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Soil test results indicate early signs of soil fertility decline

Image: Ron Lach from Pexels

Despite good progress being made in relation to soil fertility improvements form 2015 to 2019



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8 September 2022

The 2021 soil fertility results indicate that soils with optimum pH, Phosphorus (P) and Potassium (K) fertility decreased between 3 to 6 % compared to 2020.  This is according to a recent review of soil samples taken by Teagasc in 2021.

It found that the number of soil samples taken across all farming enterprises increased in 2021. Over this period, 62% of soil samples came from dairy farms, 25% from drystock farms and 11% from tillage farms. Overall soil sampling number have increased by 13% compared to 2020 with the largest increase happening on tillage farms.

Soil pH levels decreased by 10 to 13% across all three-farm enterprises. Results in 2021 now show that 47% of dairy farms had soil pH below the optimum of pH 6.3. In the other enterprises, soil pH was below optimum in 53% and 39% of soil samples taken on dry-stock and tillage farms, respectively.  This shows that there is still a large requirement for lime on Irish farms despite record levels of lime applied in 2021.

Dr Karl Richards, head of the Teagasc Soil, Environment and Land use Research centre said that increasing soil pH (where appropriate) reduces nitrogen fertiliser requirements by 50-70kg Nitrogen per hectare per year, improves clover establishment and improves nutrient use efficiency. Optimal soil pH has also been shown to directly reduce greenhouse gas emission from fertiliser.  Improving soil fertility needs to be prioritised going into this winter, to improve clover establishment and reduce expensive fertiliser demands in 2023.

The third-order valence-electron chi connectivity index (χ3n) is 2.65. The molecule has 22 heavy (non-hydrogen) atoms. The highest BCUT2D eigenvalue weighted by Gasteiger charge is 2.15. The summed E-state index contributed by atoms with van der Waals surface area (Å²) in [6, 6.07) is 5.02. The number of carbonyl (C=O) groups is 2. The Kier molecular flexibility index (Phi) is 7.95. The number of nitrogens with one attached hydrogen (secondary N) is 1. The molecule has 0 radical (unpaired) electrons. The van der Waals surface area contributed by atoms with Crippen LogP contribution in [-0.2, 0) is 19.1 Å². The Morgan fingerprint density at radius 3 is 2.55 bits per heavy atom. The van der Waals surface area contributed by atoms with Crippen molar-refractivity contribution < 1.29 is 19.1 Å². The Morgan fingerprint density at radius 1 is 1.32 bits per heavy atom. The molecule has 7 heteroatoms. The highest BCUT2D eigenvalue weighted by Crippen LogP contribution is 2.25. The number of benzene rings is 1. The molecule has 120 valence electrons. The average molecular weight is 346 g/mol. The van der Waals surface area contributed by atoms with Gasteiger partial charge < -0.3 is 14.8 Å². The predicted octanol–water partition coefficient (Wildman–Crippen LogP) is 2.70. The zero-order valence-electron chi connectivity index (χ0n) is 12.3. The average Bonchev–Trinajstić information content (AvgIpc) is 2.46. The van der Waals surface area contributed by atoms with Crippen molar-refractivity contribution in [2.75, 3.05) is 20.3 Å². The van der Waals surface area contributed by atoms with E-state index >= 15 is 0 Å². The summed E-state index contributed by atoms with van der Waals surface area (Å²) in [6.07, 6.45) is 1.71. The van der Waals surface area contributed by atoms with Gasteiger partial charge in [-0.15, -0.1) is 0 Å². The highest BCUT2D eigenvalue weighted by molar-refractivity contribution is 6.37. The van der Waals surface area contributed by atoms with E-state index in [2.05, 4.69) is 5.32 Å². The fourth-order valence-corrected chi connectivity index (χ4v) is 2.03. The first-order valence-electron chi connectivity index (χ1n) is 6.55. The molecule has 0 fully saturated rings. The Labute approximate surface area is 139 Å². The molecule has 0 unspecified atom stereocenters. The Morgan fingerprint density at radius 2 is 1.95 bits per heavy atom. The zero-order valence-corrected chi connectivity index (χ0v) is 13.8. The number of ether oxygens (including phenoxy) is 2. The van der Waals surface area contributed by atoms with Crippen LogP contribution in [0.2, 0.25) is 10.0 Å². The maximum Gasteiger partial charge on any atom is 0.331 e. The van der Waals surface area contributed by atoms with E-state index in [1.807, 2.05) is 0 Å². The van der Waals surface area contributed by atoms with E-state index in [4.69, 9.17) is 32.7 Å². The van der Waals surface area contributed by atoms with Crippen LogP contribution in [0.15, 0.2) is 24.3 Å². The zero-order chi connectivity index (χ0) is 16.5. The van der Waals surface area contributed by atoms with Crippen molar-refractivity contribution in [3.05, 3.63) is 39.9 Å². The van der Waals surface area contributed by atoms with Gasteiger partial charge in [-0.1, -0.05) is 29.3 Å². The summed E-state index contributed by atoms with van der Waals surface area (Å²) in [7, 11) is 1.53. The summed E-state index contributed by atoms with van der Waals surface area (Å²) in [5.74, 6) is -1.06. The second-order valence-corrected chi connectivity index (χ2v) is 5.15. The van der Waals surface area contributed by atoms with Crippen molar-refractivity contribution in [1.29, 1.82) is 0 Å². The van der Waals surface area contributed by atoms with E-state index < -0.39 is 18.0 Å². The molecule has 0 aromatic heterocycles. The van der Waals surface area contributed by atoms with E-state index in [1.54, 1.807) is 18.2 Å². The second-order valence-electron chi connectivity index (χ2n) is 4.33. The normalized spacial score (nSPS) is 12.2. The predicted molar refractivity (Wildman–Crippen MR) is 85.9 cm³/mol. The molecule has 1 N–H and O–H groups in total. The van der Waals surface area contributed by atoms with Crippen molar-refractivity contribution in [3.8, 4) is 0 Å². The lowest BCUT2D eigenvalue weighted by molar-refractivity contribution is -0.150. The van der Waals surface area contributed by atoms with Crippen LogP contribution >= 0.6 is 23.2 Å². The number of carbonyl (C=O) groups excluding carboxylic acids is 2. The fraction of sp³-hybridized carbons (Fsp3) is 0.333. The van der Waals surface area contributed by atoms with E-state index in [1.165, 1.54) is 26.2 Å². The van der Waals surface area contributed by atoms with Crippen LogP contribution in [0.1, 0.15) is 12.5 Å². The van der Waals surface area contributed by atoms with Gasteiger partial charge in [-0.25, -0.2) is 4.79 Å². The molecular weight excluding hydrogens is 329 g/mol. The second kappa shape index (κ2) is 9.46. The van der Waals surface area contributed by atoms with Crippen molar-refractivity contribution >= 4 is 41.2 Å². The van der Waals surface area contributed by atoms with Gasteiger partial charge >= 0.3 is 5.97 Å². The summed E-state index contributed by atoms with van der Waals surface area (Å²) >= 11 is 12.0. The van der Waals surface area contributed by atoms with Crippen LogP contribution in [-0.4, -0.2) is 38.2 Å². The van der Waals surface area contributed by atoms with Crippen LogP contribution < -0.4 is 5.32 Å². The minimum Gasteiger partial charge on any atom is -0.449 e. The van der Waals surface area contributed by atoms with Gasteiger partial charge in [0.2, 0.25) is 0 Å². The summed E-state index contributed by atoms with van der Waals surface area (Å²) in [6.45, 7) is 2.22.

Over the last two years, the number of soil samples from grassland with optimum P (Greater than Index 3) have shown a decrease, while soil K levels have remained stable over the same period.  On tillage farms, a similar trend is emerging in 2021, with a drop in soil P levels and an improvement in soil K levels. Close attention is now required to manage soil fertility and prevent a reverse of fertility improvements achieved in previous years.

“These trends could indicate early signs of declining soil fertility levels nationally,” said Dr David Wall, Teagasc Soil Fertility Researcher at Johnstown Castle. “Unfortunately, these downward trends coupled with reduced fertiliser (P & K) use in 2022 will likely lead to further running down of soil nutrient reserves, which will impact negatively nitrogen use efficiency and crop yields in the coming years. Farmers should take heed of this early warning in order to put plans in place to protect the productivity and long-term sustainability of their farming business.”

During the period 2015 to 2019, good progress was made across all farming enterprises in relation to soil fertility improvements. In the last two years both dairy and drystock farms are showing a combined 5% drop in soil fertility. On tillage farms, a similar trend is emerging in 2021 with a 6% decrease in soil fertility.

Mark Plunkett, soil and plant nutrition specialist with Teagasc, said: “Maintaining good soil fertility is the cornerstone of farm production systems, is key to utilising soil and applied nutrients as efficiently as possible and reducing emissions.  Now is the time to take action, to use this soil sample information and to develop a plan to manage soil fertility to ensure good grass and crop production in 2023.”

Pat Murphy, head of environment knowledge transfer in Teagasc said: “with artificial fertiliser costing almost three times as much as two years ago, preparing and implementing a nutrient management plan has never been more important.  Plans should be based on up to date soil samples, should focus firstly on correcting pH, secondly on getting the most from slurry and manures by identifying where it is needed most, and thirdly select a suitable P and K fertiliser blend to maintain farm soil fertility.”

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